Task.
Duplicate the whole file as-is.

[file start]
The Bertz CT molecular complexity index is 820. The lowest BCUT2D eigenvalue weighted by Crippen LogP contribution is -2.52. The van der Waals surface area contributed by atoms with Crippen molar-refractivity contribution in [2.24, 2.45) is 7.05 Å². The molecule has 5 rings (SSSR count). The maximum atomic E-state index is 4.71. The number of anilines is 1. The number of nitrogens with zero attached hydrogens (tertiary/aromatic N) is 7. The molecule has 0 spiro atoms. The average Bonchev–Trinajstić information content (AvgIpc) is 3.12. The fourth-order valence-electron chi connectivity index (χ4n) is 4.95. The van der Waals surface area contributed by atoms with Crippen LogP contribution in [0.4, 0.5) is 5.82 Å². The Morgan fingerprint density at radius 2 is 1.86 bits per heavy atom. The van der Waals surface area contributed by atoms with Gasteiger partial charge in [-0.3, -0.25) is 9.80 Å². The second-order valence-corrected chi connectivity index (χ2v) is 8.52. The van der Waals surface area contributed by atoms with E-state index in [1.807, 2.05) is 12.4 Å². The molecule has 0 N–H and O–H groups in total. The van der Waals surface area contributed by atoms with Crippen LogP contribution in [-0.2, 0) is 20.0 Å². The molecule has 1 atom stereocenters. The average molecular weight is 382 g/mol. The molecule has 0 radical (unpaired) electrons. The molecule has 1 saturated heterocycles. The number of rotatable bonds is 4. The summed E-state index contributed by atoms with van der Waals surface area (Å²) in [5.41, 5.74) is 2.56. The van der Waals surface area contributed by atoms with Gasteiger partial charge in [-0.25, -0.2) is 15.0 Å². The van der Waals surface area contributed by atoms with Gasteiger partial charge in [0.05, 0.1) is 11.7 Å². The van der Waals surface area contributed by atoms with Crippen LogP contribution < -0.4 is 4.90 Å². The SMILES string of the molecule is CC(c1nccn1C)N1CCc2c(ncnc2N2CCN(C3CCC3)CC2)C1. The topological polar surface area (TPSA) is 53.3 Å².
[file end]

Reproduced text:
The Bertz CT molecular complexity index is 820. The lowest BCUT2D eigenvalue weighted by Crippen LogP contribution is -2.52. The van der Waals surface area contributed by atoms with Crippen molar-refractivity contribution in [2.24, 2.45) is 7.05 Å². The molecule has 5 rings (SSSR count). The maximum atomic E-state index is 4.71. The number of anilines is 1. The number of nitrogens with zero attached hydrogens (tertiary/aromatic N) is 7. The molecule has 0 spiro atoms. The average Bonchev–Trinajstić information content (AvgIpc) is 3.12. The fourth-order valence-electron chi connectivity index (χ4n) is 4.95. The van der Waals surface area contributed by atoms with Crippen LogP contribution in [0.4, 0.5) is 5.82 Å². The Morgan fingerprint density at radius 2 is 1.86 bits per heavy atom. The van der Waals surface area contributed by atoms with Gasteiger partial charge in [-0.3, -0.25) is 9.80 Å². The second-order valence-corrected chi connectivity index (χ2v) is 8.52. The van der Waals surface area contributed by atoms with E-state index in [1.807, 2.05) is 12.4 Å². The molecule has 0 N–H and O–H groups in total. The van der Waals surface area contributed by atoms with Crippen LogP contribution in [-0.2, 0) is 20.0 Å². The molecule has 1 atom stereocenters. The average molecular weight is 382 g/mol. The molecule has 0 radical (unpaired) electrons. The molecule has 1 saturated heterocycles. The number of rotatable bonds is 4. The summed E-state index contributed by atoms with van der Waals surface area (Å²) in [5.41, 5.74) is 2.56. The van der Waals surface area contributed by atoms with Gasteiger partial charge in [-0.25, -0.2) is 15.0 Å². The van der Waals surface area contributed by atoms with Gasteiger partial charge in [0.05, 0.1) is 11.7 Å². The van der Waals surface area contributed by atoms with Crippen LogP contribution < -0.4 is 4.90 Å². The SMILES string of the molecule is CC(c1nccn1C)N1CCc2c(ncnc2N2CCN(C3CCC3)CC2)C1. The topological polar surface area (TPSA) is 53.3 Å².